By Noah Fleischman
Capital News Service
As more universities open, they’re collecting and releasing COVID-19 data and grappling with contingency plans for those who contract the disease.
The University of Virginia in Charlottesville released its first set of COVID-19 testing data on Wednesday, Aug. 26. There have been 58 total positive cases at the university since Aug. 17, including 31 students. The university’s quarantine rooms are currently 5 percent occupied and the isolation rooms are not occupied.
“Students living off-Grounds will be expected to quarantine or isolate at their off-Grounds housing,” the university wrote in its public health plan. “Students who can safely travel home to isolate or quarantine will be encouraged to do so.”
The university is exploring monitoring COVID-19 among the student population by testing wastewater from certain buildings and is considering point prevalence surveys, which test every person in a certain area or building regardless of symptoms.
Virginia also has an online portal for students and those in the surrounding community to report infractions of the university’s coronavirus policies.
James Madison University in Harrisonburg debuted its COVID-19 dashboard Tuesday, which showed 125 positive cases mostly tied to students. Fifteen JMU students on campus tested positive since July 1 and 107 self-reported their positive test results since Aug. 17. Three employees also self-reported positive results since then. The university has tested almost 820 students since July 1. Eleven students that live off-campus and are affiliated with the same organization tested positive, JMU said Wednesday.
“If [students] need to isolate or need to quarantine, we are asking that they do so at home, where they can be supported by family or friends if that’s possible,” said Caitlyn Read, JMU spokesperson.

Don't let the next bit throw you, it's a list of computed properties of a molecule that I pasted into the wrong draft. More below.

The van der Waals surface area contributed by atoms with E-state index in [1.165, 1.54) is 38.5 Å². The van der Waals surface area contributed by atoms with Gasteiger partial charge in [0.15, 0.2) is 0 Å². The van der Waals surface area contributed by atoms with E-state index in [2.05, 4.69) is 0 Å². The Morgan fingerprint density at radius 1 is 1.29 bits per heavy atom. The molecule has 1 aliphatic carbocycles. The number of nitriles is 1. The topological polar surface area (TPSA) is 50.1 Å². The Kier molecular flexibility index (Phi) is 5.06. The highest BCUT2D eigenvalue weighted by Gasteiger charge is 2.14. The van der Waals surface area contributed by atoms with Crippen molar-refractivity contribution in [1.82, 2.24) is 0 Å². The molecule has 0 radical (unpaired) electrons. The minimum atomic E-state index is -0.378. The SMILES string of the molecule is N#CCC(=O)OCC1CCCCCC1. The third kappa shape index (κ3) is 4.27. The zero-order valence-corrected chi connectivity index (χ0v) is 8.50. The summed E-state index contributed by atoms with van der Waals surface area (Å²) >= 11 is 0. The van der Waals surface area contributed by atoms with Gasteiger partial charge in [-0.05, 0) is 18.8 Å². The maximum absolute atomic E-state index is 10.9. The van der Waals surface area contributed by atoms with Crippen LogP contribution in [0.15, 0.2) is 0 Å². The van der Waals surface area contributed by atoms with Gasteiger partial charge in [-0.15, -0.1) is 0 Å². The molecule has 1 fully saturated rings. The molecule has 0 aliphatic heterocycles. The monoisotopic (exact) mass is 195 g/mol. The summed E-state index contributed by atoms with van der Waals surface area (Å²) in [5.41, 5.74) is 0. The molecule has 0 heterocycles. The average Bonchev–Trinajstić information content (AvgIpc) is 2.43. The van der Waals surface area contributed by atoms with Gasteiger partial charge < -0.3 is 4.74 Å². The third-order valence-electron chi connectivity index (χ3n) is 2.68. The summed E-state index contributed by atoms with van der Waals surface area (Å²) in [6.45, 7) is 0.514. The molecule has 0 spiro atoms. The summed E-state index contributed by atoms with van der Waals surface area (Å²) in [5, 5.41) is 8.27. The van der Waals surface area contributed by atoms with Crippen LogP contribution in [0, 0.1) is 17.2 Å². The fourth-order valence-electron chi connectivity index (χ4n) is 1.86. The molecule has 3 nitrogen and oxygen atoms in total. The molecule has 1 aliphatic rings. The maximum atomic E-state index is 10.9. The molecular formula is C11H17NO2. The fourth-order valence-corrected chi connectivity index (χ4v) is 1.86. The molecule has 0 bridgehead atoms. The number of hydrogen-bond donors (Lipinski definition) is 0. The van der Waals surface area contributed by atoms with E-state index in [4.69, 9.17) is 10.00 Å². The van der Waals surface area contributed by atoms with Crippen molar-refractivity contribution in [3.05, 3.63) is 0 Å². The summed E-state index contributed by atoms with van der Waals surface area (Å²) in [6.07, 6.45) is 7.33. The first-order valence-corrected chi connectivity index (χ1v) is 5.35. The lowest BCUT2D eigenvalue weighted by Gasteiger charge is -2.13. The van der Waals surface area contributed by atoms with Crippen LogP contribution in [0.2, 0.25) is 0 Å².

JMU can provide students that cannot return home to quarantine or isolate with a space to do so, Read said. The university health center staff checks on the students daily, provides them with food and makes sure they have access to coursework, Read said.
As of Thursday, JMU had 14 beds occupied for students in isolation or quarantine out of 143 available beds.
Various factors will determine if JMU goes to a virtual format for all classes, including the number of cases on campus and isolation and quarantine space available on campus, Read said. She also said the amount of personal protective equipment available for health workers on campus and the COVID-19 positivity rate in Harrisonburg will be considered.
Virginia Commonwealth University in Richmond added prevalence testing data to its COVID-19 dashboard, logging 70 tests with one positive COVID-19 result as of Thursday, for a 1.4 percent positivity rate. VCU’s prevalence testing program tests asymptomatic people within the university, including employees and about 5 percent of students that live on campus and about 2 percent of students that do not.
VCU had 110 active cases on campus as of Thursday–98 students and a dozen employees. The university reported a cluster of 44 cases within the athletic department, forcing it to open an isolation space at the former Honors college dorm. VCU reported 167 students are in on-campus quarantine or isolation. The cases have increased 205% since the dashboard launched a week ago with 36 total cases.
On Thursday, a Grainger vending machine appeared on VCU’s campus, stocked with face masks and hand sanitizer.
Blacksburg-based Virginia Tech reported 16 more COVID-19 cases on campus on Aug. 23, an increase from five cases the week before. The College of William and Mary in Williamsburg has tested almost 4,600 students and 607 employees. Fifteen students and less than 10 employees tested positive prior to arriving on campus on Aug. 19. Fairfax-based George Mason University conducted almost 2,950 tests since Aug. 2. Eight tests were positive since then, including six students and two employees.
Some colleges are currently fully online. Virginia State University in Petersburg announced this week that all classes will be conducted remotely for the fall semester due to COVID-19 concerns. The university won’t have residential students on campus, VSU President Makola M. Abdullah said in a video posted on the university’s Facebook page.
On Tuesday, the University of Lynchburg announced classes will remain virtual until Sept. 2 due to positive COVID-19 cases after shifting to remote learning on Aug. 20. The university has 44 positive cases as of Thursday — 31 on campus and 13 off campus.